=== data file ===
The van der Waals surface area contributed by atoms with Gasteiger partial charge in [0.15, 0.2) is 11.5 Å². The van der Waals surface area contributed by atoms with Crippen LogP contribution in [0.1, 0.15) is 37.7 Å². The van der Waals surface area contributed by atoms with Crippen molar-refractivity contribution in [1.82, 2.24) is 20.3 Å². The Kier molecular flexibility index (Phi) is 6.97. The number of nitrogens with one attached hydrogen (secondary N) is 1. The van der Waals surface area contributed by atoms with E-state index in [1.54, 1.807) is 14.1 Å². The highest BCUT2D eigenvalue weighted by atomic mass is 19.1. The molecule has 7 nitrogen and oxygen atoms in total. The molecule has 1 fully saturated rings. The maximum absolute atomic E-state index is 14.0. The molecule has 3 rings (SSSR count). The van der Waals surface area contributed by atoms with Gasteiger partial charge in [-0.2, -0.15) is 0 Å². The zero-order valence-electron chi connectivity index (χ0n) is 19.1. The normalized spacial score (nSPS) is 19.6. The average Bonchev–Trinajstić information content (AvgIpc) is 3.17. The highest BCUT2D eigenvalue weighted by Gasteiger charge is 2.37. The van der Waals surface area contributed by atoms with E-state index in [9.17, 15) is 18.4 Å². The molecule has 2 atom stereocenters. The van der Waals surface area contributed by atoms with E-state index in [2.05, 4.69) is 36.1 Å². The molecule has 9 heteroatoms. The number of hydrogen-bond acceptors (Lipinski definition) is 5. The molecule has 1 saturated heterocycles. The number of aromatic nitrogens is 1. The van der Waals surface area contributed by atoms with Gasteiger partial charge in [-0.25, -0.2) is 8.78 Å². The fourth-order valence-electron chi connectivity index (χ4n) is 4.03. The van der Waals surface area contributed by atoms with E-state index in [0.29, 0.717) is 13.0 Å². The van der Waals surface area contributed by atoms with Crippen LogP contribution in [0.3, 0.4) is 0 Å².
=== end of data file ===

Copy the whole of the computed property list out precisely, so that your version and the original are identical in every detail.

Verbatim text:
The van der Waals surface area contributed by atoms with Gasteiger partial charge in [0.15, 0.2) is 11.5 Å². The van der Waals surface area contributed by atoms with Crippen LogP contribution in [0.1, 0.15) is 37.7 Å². The van der Waals surface area contributed by atoms with Crippen molar-refractivity contribution in [1.82, 2.24) is 20.3 Å². The Kier molecular flexibility index (Phi) is 6.97. The number of nitrogens with one attached hydrogen (secondary N) is 1. The van der Waals surface area contributed by atoms with E-state index in [1.54, 1.807) is 14.1 Å². The highest BCUT2D eigenvalue weighted by atomic mass is 19.1. The molecule has 7 nitrogen and oxygen atoms in total. The molecule has 1 fully saturated rings. The maximum absolute atomic E-state index is 14.0. The molecule has 3 rings (SSSR count). The van der Waals surface area contributed by atoms with Gasteiger partial charge in [-0.2, -0.15) is 0 Å². The zero-order valence-electron chi connectivity index (χ0n) is 19.1. The normalized spacial score (nSPS) is 19.6. The average Bonchev–Trinajstić information content (AvgIpc) is 3.17. The highest BCUT2D eigenvalue weighted by Gasteiger charge is 2.37. The van der Waals surface area contributed by atoms with E-state index in [9.17, 15) is 18.4 Å². The molecule has 2 atom stereocenters. The van der Waals surface area contributed by atoms with E-state index in [2.05, 4.69) is 36.1 Å². The molecule has 9 heteroatoms. The number of hydrogen-bond acceptors (Lipinski definition) is 5. The molecule has 1 saturated heterocycles. The number of aromatic nitrogens is 1. The van der Waals surface area contributed by atoms with Gasteiger partial charge in [-0.25, -0.2) is 8.78 Å². The fourth-order valence-electron chi connectivity index (χ4n) is 4.03. The van der Waals surface area contributed by atoms with E-state index in [0.29, 0.717) is 13.0 Å². The van der Waals surface area contributed by atoms with Crippen LogP contribution in [0.3, 0.4) is 0 Å².